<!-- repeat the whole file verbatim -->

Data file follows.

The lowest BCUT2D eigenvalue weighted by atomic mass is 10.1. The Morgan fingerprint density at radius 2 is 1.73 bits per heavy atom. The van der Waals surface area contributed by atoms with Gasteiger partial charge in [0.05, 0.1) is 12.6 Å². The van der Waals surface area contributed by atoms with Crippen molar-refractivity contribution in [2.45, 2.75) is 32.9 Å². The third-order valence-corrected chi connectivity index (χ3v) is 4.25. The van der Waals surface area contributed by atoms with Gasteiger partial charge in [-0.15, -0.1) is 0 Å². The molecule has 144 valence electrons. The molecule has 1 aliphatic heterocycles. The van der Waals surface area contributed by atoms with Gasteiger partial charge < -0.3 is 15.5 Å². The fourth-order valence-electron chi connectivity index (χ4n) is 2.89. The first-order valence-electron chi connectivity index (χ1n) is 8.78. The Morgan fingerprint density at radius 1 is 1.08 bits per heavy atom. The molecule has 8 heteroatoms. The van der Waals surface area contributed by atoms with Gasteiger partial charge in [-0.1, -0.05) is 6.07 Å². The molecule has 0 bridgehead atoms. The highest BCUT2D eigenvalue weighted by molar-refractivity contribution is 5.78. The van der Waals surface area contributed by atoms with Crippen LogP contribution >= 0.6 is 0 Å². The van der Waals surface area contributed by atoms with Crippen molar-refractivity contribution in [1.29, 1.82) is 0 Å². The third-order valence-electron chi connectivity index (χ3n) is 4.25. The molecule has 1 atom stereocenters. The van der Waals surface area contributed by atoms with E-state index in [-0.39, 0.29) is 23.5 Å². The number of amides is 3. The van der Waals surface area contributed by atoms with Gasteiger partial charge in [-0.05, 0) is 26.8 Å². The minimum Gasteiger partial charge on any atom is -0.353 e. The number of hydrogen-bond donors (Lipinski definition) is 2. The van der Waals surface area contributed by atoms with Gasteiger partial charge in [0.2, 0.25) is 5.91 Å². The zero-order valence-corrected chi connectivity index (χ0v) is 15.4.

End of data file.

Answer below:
The lowest BCUT2D eigenvalue weighted by atomic mass is 10.1. The Morgan fingerprint density at radius 2 is 1.73 bits per heavy atom. The van der Waals surface area contributed by atoms with Gasteiger partial charge in [0.05, 0.1) is 12.6 Å². The van der Waals surface area contributed by atoms with Crippen molar-refractivity contribution in [2.45, 2.75) is 32.9 Å². The third-order valence-corrected chi connectivity index (χ3v) is 4.25. The van der Waals surface area contributed by atoms with Gasteiger partial charge in [-0.15, -0.1) is 0 Å². The molecule has 144 valence electrons. The molecule has 1 aliphatic heterocycles. The van der Waals surface area contributed by atoms with Gasteiger partial charge < -0.3 is 15.5 Å². The fourth-order valence-electron chi connectivity index (χ4n) is 2.89. The first-order valence-electron chi connectivity index (χ1n) is 8.78. The Morgan fingerprint density at radius 1 is 1.08 bits per heavy atom. The molecule has 8 heteroatoms. The van der Waals surface area contributed by atoms with Gasteiger partial charge in [-0.1, -0.05) is 6.07 Å². The molecule has 0 bridgehead atoms. The highest BCUT2D eigenvalue weighted by molar-refractivity contribution is 5.78. The van der Waals surface area contributed by atoms with Crippen LogP contribution >= 0.6 is 0 Å². The van der Waals surface area contributed by atoms with Crippen molar-refractivity contribution in [1.29, 1.82) is 0 Å². The third-order valence-electron chi connectivity index (χ3n) is 4.25. The molecule has 1 atom stereocenters. The van der Waals surface area contributed by atoms with E-state index in [-0.39, 0.29) is 23.5 Å². The number of amides is 3. The van der Waals surface area contributed by atoms with Gasteiger partial charge in [-0.05, 0) is 26.8 Å². The minimum Gasteiger partial charge on any atom is -0.353 e. The number of hydrogen-bond donors (Lipinski definition) is 2. The van der Waals surface area contributed by atoms with Gasteiger partial charge in [0.2, 0.25) is 5.91 Å². The zero-order valence-corrected chi connectivity index (χ0v) is 15.4.